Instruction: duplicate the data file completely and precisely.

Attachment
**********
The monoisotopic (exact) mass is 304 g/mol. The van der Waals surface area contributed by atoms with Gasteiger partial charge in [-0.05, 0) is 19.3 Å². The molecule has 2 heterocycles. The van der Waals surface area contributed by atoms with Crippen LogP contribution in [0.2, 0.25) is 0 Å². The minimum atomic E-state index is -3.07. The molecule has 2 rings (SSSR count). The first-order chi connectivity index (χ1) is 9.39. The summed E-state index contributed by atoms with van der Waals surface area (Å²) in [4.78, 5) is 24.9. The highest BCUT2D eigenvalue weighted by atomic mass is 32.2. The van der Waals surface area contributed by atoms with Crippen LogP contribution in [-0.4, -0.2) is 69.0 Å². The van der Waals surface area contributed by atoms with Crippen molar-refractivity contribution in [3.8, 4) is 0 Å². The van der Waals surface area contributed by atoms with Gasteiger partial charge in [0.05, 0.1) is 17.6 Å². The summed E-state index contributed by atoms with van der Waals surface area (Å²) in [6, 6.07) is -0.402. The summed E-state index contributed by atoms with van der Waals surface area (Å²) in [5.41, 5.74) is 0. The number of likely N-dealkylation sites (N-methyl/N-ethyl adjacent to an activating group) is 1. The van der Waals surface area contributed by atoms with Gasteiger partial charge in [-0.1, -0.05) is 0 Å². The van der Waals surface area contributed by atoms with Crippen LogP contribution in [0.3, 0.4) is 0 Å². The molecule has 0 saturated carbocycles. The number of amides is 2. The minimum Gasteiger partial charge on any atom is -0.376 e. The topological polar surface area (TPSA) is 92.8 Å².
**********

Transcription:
The monoisotopic (exact) mass is 304 g/mol. The van der Waals surface area contributed by atoms with Gasteiger partial charge in [-0.05, 0) is 19.3 Å². The molecule has 2 heterocycles. The van der Waals surface area contributed by atoms with Crippen LogP contribution in [0.2, 0.25) is 0 Å². The minimum atomic E-state index is -3.07. The molecule has 2 rings (SSSR count). The first-order chi connectivity index (χ1) is 9.39. The summed E-state index contributed by atoms with van der Waals surface area (Å²) in [4.78, 5) is 24.9. The highest BCUT2D eigenvalue weighted by atomic mass is 32.2. The van der Waals surface area contributed by atoms with Crippen LogP contribution in [-0.4, -0.2) is 69.0 Å². The van der Waals surface area contributed by atoms with Crippen molar-refractivity contribution in [3.8, 4) is 0 Å². The van der Waals surface area contributed by atoms with Gasteiger partial charge in [0.05, 0.1) is 17.6 Å². The summed E-state index contributed by atoms with van der Waals surface area (Å²) in [6, 6.07) is -0.402. The summed E-state index contributed by atoms with van der Waals surface area (Å²) in [5.41, 5.74) is 0. The number of likely N-dealkylation sites (N-methyl/N-ethyl adjacent to an activating group) is 1. The van der Waals surface area contributed by atoms with Gasteiger partial charge in [-0.1, -0.05) is 0 Å². The van der Waals surface area contributed by atoms with Crippen LogP contribution in [0.3, 0.4) is 0 Å². The molecule has 0 saturated carbocycles. The number of amides is 2. The minimum Gasteiger partial charge on any atom is -0.376 e. The topological polar surface area (TPSA) is 92.8 Å².